MS: Konstanty Gebert told me that he didn’t think that the Poles had any contacts with the Russians, either. It must have been the same everywhere, is that right? Gebert said that the Polish party tried to keep the public (not to mention the dissidents) and the Russians apart.
Urban: There was strict isolationism.
MS: Imposed by the Czech and Polish parties or by the Russians themselves?
Urban: I think it was just kind of an instinctive fear of the local leaders in all countries (maybe with the exception of Bulgaria). First they feared that they could be accused of some kind of ideological mis-thinking. Second, most of them somehow looked [down on?] the Russians, so you have an instinctive sense that the less contact, the better. Just to look inside the Soviet Union for case-by-case support for our people. But I cannot remember anything that could be called intellectual or theoretical debate because there were no Communist thinkers who could deal creatively. There was kind of a chewing and re-chewing until perestroika and then, especially in the case of Czechoslovakia we wished just to close the door.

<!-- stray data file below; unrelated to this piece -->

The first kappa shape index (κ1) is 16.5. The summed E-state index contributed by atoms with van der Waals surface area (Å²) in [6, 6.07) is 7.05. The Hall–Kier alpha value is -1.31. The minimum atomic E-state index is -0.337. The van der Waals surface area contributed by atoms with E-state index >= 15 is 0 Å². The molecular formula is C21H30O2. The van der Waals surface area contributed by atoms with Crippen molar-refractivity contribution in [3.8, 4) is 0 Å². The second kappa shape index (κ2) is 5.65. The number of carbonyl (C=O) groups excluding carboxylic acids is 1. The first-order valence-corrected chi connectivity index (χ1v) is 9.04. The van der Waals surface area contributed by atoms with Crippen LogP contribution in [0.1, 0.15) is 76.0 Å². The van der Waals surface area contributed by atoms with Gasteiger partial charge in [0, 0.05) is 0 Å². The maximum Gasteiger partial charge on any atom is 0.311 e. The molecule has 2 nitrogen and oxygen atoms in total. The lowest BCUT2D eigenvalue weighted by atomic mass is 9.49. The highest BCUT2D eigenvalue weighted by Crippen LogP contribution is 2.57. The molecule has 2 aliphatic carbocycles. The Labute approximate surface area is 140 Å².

MS: More so than in some of the other countries?
Urban: Oh, definitely. Because it was tied to the ’68 occupation. They took their legitimacy from the intervention and from the Brezhnev ideas, so with the fall of Brezhnev they lost a guarantor of their path.___ This is why they thought perestroika was so dangerous. This is why the problems with Russian films, even Moscoska Gazeta when it started, and this is why the expelled communists became so active and so important during those two or three years. The other guys just feared them because they were afraid that the ex-communists could get contacts and support in the Soviet Union. It was, in a sense, opposition within the ideological camp. They were not afraid of dissidents, really, but they were very afraid of the fact that the ex-communists would get support from the Soviet Union. This never came.